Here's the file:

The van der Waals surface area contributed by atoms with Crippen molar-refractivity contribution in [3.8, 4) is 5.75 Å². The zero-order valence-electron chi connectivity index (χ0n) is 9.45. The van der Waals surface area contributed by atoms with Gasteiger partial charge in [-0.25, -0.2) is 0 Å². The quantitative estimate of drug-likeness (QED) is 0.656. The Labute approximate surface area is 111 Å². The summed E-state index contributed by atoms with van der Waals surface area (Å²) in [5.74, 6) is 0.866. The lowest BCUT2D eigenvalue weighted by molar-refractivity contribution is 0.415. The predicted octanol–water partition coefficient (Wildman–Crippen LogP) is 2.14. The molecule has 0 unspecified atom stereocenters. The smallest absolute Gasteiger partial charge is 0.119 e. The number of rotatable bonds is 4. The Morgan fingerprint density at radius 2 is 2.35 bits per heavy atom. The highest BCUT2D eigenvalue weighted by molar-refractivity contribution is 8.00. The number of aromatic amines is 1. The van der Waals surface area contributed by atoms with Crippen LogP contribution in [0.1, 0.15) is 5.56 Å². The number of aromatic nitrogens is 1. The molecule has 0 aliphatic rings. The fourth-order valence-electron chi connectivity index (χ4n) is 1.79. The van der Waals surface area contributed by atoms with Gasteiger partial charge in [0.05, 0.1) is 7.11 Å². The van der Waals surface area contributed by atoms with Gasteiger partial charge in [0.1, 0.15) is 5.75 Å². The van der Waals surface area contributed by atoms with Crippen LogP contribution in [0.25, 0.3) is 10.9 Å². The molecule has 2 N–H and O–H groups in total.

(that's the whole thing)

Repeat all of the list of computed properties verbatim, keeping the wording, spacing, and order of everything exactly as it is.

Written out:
The van der Waals surface area contributed by atoms with Crippen molar-refractivity contribution in [3.8, 4) is 5.75 Å². The zero-order valence-electron chi connectivity index (χ0n) is 9.45. The van der Waals surface area contributed by atoms with Gasteiger partial charge in [-0.25, -0.2) is 0 Å². The quantitative estimate of drug-likeness (QED) is 0.656. The Labute approximate surface area is 111 Å². The summed E-state index contributed by atoms with van der Waals surface area (Å²) in [5.74, 6) is 0.866. The lowest BCUT2D eigenvalue weighted by molar-refractivity contribution is 0.415. The predicted octanol–water partition coefficient (Wildman–Crippen LogP) is 2.14. The molecule has 0 unspecified atom stereocenters. The smallest absolute Gasteiger partial charge is 0.119 e. The number of rotatable bonds is 4. The Morgan fingerprint density at radius 2 is 2.35 bits per heavy atom. The highest BCUT2D eigenvalue weighted by molar-refractivity contribution is 8.00. The number of aromatic amines is 1. The van der Waals surface area contributed by atoms with Crippen LogP contribution in [0.1, 0.15) is 5.56 Å². The number of aromatic nitrogens is 1. The molecule has 0 aliphatic rings. The fourth-order valence-electron chi connectivity index (χ4n) is 1.79. The van der Waals surface area contributed by atoms with Gasteiger partial charge in [0.05, 0.1) is 7.11 Å². The van der Waals surface area contributed by atoms with Gasteiger partial charge in [0.1, 0.15) is 5.75 Å². The van der Waals surface area contributed by atoms with Crippen LogP contribution in [0.25, 0.3) is 10.9 Å². The molecule has 2 N–H and O–H groups in total.